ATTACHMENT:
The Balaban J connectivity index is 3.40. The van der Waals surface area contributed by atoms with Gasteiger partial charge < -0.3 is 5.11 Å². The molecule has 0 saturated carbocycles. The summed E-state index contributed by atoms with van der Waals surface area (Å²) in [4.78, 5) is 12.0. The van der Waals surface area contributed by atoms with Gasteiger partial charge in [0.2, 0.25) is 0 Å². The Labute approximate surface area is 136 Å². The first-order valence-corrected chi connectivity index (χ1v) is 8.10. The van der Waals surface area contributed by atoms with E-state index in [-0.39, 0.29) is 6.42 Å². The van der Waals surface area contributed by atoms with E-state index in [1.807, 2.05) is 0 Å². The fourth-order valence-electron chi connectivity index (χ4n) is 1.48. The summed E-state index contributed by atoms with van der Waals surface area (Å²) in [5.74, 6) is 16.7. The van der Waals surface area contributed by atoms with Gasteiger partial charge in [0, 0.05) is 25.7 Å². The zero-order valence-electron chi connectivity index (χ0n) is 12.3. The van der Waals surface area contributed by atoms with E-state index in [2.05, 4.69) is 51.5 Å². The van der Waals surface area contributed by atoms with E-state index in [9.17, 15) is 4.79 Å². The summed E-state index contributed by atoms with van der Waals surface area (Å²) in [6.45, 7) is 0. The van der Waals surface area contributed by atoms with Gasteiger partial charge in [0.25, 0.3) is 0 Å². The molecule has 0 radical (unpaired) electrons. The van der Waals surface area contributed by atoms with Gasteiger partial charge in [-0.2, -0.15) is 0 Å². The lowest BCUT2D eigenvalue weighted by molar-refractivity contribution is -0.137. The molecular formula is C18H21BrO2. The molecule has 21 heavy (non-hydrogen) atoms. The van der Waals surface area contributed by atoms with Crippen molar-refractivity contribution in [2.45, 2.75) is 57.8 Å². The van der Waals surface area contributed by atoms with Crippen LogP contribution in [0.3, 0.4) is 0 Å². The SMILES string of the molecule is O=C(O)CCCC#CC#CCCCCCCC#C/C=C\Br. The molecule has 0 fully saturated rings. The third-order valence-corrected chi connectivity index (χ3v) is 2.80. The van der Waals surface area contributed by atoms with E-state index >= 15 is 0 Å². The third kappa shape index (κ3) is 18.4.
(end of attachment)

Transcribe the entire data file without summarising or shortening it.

The Balaban J connectivity index is 3.40. The van der Waals surface area contributed by atoms with Gasteiger partial charge < -0.3 is 5.11 Å². The molecule has 0 saturated carbocycles. The summed E-state index contributed by atoms with van der Waals surface area (Å²) in [4.78, 5) is 12.0. The van der Waals surface area contributed by atoms with Gasteiger partial charge in [0.2, 0.25) is 0 Å². The Labute approximate surface area is 136 Å². The first-order valence-corrected chi connectivity index (χ1v) is 8.10. The van der Waals surface area contributed by atoms with E-state index in [-0.39, 0.29) is 6.42 Å². The van der Waals surface area contributed by atoms with E-state index in [1.807, 2.05) is 0 Å². The fourth-order valence-electron chi connectivity index (χ4n) is 1.48. The summed E-state index contributed by atoms with van der Waals surface area (Å²) in [5.74, 6) is 16.7. The van der Waals surface area contributed by atoms with Gasteiger partial charge in [0, 0.05) is 25.7 Å². The zero-order valence-electron chi connectivity index (χ0n) is 12.3. The van der Waals surface area contributed by atoms with E-state index in [2.05, 4.69) is 51.5 Å². The van der Waals surface area contributed by atoms with E-state index in [9.17, 15) is 4.79 Å². The summed E-state index contributed by atoms with van der Waals surface area (Å²) in [6.45, 7) is 0. The van der Waals surface area contributed by atoms with Gasteiger partial charge in [0.25, 0.3) is 0 Å². The molecule has 0 radical (unpaired) electrons. The van der Waals surface area contributed by atoms with Gasteiger partial charge in [-0.2, -0.15) is 0 Å². The lowest BCUT2D eigenvalue weighted by molar-refractivity contribution is -0.137. The molecular formula is C18H21BrO2. The molecule has 21 heavy (non-hydrogen) atoms. The van der Waals surface area contributed by atoms with Crippen molar-refractivity contribution in [2.45, 2.75) is 57.8 Å². The van der Waals surface area contributed by atoms with Crippen LogP contribution in [0.3, 0.4) is 0 Å². The SMILES string of the molecule is O=C(O)CCCC#CC#CCCCCCCC#C/C=C\Br. The molecule has 0 fully saturated rings. The third-order valence-corrected chi connectivity index (χ3v) is 2.80. The van der Waals surface area contributed by atoms with E-state index >= 15 is 0 Å². The third kappa shape index (κ3) is 18.4.